In the same day the laws were passed, cigarette maker Philip Morris announced it had launched legal action against the Australian government.
The tobacco giant's Hong Kong office says the law breaks a trade deal between the Chinese territory and Australia.
The laws mean from December 2012, cigarettes will be sold in plain olive wrappers dominated by big graphic health warnings.
Presenter: Sen Lam
Speaker: Don Rothwell, professor of international law at the Australian National University
ROTHWELL: Philip Morris has been referring to this possible legal avenue now for about four or five months. Previously the difficulty was that there was in my view no real legal case because the legislation hadn't been enacted. But as you've just noted, the legislation has now passed through parliament and it now appears clear that Philip Morris has sought to argue that under the bilateral investment treaty between Hong Kong and Australia that there is taking place with this legislation an unlawful expropriation of Philip Morris's investment into the Australian market as a result of the barring of Philip Morris being able to use its brand and product details on the packaging of its tobacco products.
LAM: And where will the legal action take place? In both Hong Kong and here in Australia?
ROTHWELL: Well there is a 90 day cooling off period that's required under the bilateral investment treaty, which basically gives both sides the opportunity to try to resolve or settle their dispute. However if that proves to be unsuccessful then the matter would most likely be sent to the International Centre for Settlement of Investment Disputes in Washington.
LAM: Well Philip Morris also said that it served a notice of arbitration with the UN Commission on International Trade law. What does this mean?
ROTHWELL: Well I think this just highlights that Philip Morris is pursuing multiple different legal avenues. So they're also looking at this being a measure which is inconsistent with international trade law under the World Trade Organisation. They've also highlighted the potential for exploring options under what's called the TRIPS Agreement, which is the trade related agreement on aspects of intellectual property rights. So Philip Morris at the moment is undertaking apparently a multi-pronged approach to address these issues both in international forums, plus as you've identified also possibly before the High Court of Australia.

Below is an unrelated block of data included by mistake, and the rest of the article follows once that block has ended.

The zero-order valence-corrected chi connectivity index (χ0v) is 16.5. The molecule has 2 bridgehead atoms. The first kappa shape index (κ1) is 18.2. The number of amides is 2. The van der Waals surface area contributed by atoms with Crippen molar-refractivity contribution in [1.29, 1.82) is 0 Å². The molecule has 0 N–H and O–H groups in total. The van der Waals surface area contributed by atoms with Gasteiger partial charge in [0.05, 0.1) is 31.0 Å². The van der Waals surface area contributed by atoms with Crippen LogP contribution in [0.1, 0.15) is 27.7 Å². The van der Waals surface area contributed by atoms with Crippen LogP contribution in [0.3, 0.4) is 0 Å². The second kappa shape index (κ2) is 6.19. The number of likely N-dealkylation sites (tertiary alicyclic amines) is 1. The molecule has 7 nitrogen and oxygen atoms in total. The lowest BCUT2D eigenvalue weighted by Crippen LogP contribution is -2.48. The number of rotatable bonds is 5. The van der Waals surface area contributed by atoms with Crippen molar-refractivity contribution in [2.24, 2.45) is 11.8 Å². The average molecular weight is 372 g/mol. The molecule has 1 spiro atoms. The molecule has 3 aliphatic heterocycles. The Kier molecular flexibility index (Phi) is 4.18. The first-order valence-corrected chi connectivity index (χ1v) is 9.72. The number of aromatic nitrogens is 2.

LAM: So essentially what is Philip Morris looking for? What is it seeking?
ROTHWELL: Well ultimately one would think that they're seeking to have the Australian government back down and reverse this law, which doesn't take effect until December 2012. The alternative to that would be very significant amounts of compensation, and there are press reports that today in Australia of course indicating that Philip Morris would be seeking billions of dollars. Now they haven't quantified that precisely, but ultimately they're saying that the acquisition of the intellectual property that's commonly associated with their trade marks and their product packaging would in their view cost them very significant amounts in terms of their income generated from sales.
LAM: Australia's Health Minister Nicola Roxon has criticised Philip Morris for what she calls its addiction to legal action, and the federal government said that it had good legal advice before it pushed the laws through. Do you agree with that assessment that the Australian government will successfully defend this case?
ROTHWELL: Look there are strengths and weaknesses for both sides of the argument. The key questions being whether what Australia is doing is seeking to acquire property by the imposition of these rules, and if so what are the consequences that flow on from that legally. On the other side of the case, Australia would no doubt argue that these are legitimate public health measures which are being applied on a non-discriminatory basis to all tobacco retailers in Australia. So it will ultimately come down to those pivotal legal questions, and to that end it'll be quite an interesting area of law to investigate because of the growing recognition of the legitimacy of public health measures of this type.
LAM: And just briefly Don Rothwell, are we looking at a long drawn battle here, or is there a timeframe for this legal case?
ROTHWELL: Well if the matter is to go to the High Court of Australia it would probably take up to a year to probably work its way through the courts there. International litigation would also possibly take the same period of time. So we may well be looking well into 2012 before we see a final resolution.